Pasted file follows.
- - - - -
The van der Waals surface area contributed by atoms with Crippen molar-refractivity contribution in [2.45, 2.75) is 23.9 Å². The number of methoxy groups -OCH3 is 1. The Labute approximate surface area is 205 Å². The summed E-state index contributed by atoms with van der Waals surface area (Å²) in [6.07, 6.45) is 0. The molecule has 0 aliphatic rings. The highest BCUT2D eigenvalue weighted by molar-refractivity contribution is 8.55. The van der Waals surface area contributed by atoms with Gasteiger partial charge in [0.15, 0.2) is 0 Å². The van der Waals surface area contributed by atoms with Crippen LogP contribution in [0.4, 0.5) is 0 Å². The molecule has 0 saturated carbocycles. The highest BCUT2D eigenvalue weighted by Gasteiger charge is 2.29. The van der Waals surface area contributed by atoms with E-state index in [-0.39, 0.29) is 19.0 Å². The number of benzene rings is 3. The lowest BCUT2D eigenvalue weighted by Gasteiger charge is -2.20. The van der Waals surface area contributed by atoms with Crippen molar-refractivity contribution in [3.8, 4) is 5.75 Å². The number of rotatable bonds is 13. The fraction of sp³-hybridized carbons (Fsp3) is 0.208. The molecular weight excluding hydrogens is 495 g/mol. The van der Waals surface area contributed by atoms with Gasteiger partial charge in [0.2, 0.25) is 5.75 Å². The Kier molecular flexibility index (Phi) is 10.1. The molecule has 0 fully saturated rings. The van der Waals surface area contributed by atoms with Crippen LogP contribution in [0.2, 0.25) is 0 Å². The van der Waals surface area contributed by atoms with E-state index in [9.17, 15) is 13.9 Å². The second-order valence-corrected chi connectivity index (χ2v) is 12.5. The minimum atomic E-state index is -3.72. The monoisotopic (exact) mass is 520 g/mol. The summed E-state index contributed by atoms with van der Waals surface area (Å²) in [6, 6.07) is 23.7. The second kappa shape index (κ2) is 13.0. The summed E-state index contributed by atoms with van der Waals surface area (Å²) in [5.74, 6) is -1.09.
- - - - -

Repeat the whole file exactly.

The van der Waals surface area contributed by atoms with Crippen molar-refractivity contribution in [2.45, 2.75) is 23.9 Å². The number of methoxy groups -OCH3 is 1. The Labute approximate surface area is 205 Å². The summed E-state index contributed by atoms with van der Waals surface area (Å²) in [6.07, 6.45) is 0. The molecule has 0 aliphatic rings. The highest BCUT2D eigenvalue weighted by molar-refractivity contribution is 8.55. The van der Waals surface area contributed by atoms with Gasteiger partial charge in [0.15, 0.2) is 0 Å². The van der Waals surface area contributed by atoms with Crippen LogP contribution in [0.4, 0.5) is 0 Å². The molecule has 0 saturated carbocycles. The highest BCUT2D eigenvalue weighted by Gasteiger charge is 2.29. The van der Waals surface area contributed by atoms with E-state index in [-0.39, 0.29) is 19.0 Å². The number of benzene rings is 3. The lowest BCUT2D eigenvalue weighted by Gasteiger charge is -2.20. The van der Waals surface area contributed by atoms with Crippen molar-refractivity contribution in [3.8, 4) is 5.75 Å². The number of rotatable bonds is 13. The fraction of sp³-hybridized carbons (Fsp3) is 0.208. The molecular weight excluding hydrogens is 495 g/mol. The van der Waals surface area contributed by atoms with Gasteiger partial charge in [0.2, 0.25) is 5.75 Å². The Kier molecular flexibility index (Phi) is 10.1. The molecule has 0 fully saturated rings. The van der Waals surface area contributed by atoms with Crippen LogP contribution in [0.2, 0.25) is 0 Å². The van der Waals surface area contributed by atoms with E-state index in [9.17, 15) is 13.9 Å². The second-order valence-corrected chi connectivity index (χ2v) is 12.5. The minimum atomic E-state index is -3.72. The monoisotopic (exact) mass is 520 g/mol. The summed E-state index contributed by atoms with van der Waals surface area (Å²) in [6, 6.07) is 23.7. The second kappa shape index (κ2) is 13.0. The summed E-state index contributed by atoms with van der Waals surface area (Å²) in [5.74, 6) is -1.09.